dylanwolf: do you specialise in misinforming us of author's deaths? What exactly are you up to?
Good luck with Wise Children, Amanda. I'm lining up The Magic Toyshop as my next read. Its one Angela Carter I haven't read and I don't want to miss out on the fun.
Re-authorial mortality did you know that the 27th of March is the first anniversary of the death of Stanislaw Lem, author of Solaris, His Master's Voice and many other excellent sci-fi novels, in Cracow?
Lem had strong opinions about sci-fi and considered most British and American work to be "spoiled, spineless, frivolous and intellectually void" (although he didn't always sugar-coat his criticisms). For Lem alien worlds were always entirely and extraordinarily alien and often beyond human comprehension.
He was born in Lvov and remained there during the war, working for the Polish resistance. His 70-odd books have been translated into 35 languages and sold at least 27 million copies.
Until I inadvertently left my book in Maine this afternoon, I was reading Nights at the Circus. What an incredible book! First there is the voice of the main character, the prose, o the prose! the story is riveting, and we the reader are left in the same position as the reporter. Does this famous aerielist really have wings? Not to mention the various feminist readings of and delicious ironies in the story....
Imagine if she had lived to write more, imagine!
While reading Nights, I became curious as to when it was published in relation to when Handmaid's Tale was published. As a matter of note, Nights at the Circus was published in 1984; Margaret Atwood's Handmaid's Tale was first published in 1985.
It struck me that the novel is about a woman who has wings and the ability, albeit somewhat limited, to fly (or perhaps it is all an illusion...I have not finished the book and I wouldn't include a spoiler anyway). Somehow, in considering this; Handmaids came to mind. I will have to mull more on this. My brain works in odd ways sometimes...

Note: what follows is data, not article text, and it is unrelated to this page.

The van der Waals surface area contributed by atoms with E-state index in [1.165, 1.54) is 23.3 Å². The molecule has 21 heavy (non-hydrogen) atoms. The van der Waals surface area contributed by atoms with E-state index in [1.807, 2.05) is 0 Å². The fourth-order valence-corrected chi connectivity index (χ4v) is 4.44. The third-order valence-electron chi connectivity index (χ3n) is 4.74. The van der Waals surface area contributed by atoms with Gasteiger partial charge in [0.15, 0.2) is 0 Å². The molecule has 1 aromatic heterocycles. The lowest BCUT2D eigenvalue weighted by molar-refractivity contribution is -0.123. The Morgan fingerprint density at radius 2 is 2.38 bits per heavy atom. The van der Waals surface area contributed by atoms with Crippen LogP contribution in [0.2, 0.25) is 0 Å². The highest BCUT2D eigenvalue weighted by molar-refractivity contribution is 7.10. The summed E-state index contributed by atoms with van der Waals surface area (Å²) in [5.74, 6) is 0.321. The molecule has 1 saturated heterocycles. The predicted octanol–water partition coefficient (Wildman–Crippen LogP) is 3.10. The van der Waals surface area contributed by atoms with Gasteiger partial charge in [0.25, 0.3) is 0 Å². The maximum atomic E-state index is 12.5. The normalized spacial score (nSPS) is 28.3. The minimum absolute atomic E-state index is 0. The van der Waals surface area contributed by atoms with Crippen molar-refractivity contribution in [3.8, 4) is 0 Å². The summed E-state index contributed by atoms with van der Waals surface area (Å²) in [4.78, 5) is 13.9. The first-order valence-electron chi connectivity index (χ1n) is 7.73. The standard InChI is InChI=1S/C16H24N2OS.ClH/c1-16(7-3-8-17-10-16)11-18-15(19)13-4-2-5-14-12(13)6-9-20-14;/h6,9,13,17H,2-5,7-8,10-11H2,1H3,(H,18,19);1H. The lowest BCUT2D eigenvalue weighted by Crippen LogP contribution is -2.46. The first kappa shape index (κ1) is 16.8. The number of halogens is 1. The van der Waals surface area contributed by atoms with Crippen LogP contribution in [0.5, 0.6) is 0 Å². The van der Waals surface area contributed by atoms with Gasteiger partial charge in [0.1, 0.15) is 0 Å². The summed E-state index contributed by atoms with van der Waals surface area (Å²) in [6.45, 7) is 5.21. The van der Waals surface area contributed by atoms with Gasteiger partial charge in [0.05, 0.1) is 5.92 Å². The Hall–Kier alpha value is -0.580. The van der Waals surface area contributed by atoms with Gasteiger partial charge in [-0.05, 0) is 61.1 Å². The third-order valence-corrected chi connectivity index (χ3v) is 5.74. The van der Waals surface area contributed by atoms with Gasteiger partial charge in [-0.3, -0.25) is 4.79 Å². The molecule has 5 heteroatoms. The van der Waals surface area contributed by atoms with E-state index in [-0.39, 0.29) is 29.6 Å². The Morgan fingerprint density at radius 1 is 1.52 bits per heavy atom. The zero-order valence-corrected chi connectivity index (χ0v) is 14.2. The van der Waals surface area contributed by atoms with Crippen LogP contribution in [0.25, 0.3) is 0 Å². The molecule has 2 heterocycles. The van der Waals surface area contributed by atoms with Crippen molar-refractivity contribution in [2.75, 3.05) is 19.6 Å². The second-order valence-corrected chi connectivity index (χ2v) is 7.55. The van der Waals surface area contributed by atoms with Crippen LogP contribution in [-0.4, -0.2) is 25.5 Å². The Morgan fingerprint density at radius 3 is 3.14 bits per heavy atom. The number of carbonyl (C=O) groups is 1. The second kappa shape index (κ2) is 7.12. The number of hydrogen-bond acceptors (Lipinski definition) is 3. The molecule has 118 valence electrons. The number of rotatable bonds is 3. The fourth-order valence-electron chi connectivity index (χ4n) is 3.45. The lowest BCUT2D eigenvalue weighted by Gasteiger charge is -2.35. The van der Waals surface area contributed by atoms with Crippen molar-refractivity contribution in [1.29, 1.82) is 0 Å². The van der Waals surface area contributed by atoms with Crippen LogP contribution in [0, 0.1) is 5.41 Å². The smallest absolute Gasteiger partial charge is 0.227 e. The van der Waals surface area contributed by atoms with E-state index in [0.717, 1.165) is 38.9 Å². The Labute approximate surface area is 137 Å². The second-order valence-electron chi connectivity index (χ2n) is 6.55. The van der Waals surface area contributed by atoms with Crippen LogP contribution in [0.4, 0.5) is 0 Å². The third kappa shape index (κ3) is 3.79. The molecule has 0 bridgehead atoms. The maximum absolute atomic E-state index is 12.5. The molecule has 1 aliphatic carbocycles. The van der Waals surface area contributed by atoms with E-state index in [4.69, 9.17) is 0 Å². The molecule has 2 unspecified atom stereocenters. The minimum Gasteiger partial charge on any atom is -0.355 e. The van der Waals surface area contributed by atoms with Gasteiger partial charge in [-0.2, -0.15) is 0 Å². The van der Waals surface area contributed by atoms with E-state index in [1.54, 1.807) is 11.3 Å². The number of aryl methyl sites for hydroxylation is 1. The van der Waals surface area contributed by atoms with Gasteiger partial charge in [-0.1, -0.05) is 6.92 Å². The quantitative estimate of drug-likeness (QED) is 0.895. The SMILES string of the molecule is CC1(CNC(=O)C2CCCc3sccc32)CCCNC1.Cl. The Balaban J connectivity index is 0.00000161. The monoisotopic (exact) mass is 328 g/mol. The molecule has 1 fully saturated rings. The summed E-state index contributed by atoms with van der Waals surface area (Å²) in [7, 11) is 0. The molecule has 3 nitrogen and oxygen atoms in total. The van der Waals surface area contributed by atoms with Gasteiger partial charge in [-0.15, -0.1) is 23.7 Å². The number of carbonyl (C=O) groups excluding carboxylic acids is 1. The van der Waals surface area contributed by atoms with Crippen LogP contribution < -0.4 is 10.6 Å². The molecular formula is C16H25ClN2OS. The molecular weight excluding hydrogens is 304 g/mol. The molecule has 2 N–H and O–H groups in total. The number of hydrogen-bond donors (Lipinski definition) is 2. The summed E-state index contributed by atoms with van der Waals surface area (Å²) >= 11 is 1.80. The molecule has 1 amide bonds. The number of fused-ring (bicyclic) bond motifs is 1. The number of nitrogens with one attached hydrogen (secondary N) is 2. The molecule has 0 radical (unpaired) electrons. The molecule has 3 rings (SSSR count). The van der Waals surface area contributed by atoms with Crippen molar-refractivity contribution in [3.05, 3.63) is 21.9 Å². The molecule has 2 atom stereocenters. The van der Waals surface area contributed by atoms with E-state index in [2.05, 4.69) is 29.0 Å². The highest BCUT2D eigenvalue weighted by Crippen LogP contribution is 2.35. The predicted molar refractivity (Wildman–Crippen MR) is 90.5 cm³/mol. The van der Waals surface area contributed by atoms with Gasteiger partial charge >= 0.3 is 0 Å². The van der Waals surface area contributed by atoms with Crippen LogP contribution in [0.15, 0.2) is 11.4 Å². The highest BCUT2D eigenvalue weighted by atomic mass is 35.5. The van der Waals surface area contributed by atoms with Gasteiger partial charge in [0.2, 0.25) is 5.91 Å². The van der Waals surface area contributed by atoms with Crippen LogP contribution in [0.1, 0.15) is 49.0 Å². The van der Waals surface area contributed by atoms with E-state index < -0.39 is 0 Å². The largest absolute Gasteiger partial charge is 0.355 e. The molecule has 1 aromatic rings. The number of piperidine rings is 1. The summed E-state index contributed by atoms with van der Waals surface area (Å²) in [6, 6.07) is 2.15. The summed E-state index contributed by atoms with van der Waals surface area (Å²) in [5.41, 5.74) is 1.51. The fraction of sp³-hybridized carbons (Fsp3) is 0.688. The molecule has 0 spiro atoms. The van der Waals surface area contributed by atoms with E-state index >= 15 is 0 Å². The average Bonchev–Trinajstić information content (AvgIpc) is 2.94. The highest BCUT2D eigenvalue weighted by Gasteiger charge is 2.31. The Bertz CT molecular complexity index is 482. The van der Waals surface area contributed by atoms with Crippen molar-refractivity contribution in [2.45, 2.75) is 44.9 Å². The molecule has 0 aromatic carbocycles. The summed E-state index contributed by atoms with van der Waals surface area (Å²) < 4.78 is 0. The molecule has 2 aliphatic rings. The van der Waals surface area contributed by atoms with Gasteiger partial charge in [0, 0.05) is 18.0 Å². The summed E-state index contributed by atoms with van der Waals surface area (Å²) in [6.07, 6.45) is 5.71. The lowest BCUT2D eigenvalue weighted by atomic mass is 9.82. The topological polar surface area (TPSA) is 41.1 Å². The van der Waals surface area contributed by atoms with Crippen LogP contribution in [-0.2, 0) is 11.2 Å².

Finished Wise Children last week - it certainly was a worthy read. Clever and funny.
I am fascinated with this woman's writing. She is able to wield what could arguably be called purple prose with great skill; it's really remarkable. Her use of language, her literary voice, is energizing and sometimes just makes me involuntarily smile.
Always lovely to see a nice article on Ms. Carter:
Interesting, but not necessarily true - Nights at the Circus was very well-reviewed when first issued, and sold well. It was a surprise when it was not included on the shortlist - and it can't be because the panel was anti-feminist: three women were on the shortlist, and Anita Brookner won. (That was also a surprise - Empire of the Sun was the favourite). It was only in the 1970s that her work had difficulty getting an audience: which may partly be problems with the novels - even now, The Passion of the New Eve and The Infernal Desire Machines of Dr Hoffman divide opinion.
Has anyone read Shadow Dance? I saw it at the bookstore and it looked interesting.
I read Shadow Dance and I'm still not sure what I think. It did make me want to read more of Angela Carter's books.
Recently read Love. It's a very good book about a love triangle teetering on the edge of madness.
It's been a while since I read it, but I thought Love was wonderfully Gothic and a bit of a homage to Poe.
Finished Several Perceptions which I enjoyed.
Interesting article about Angela Carter here:
1991 interview here: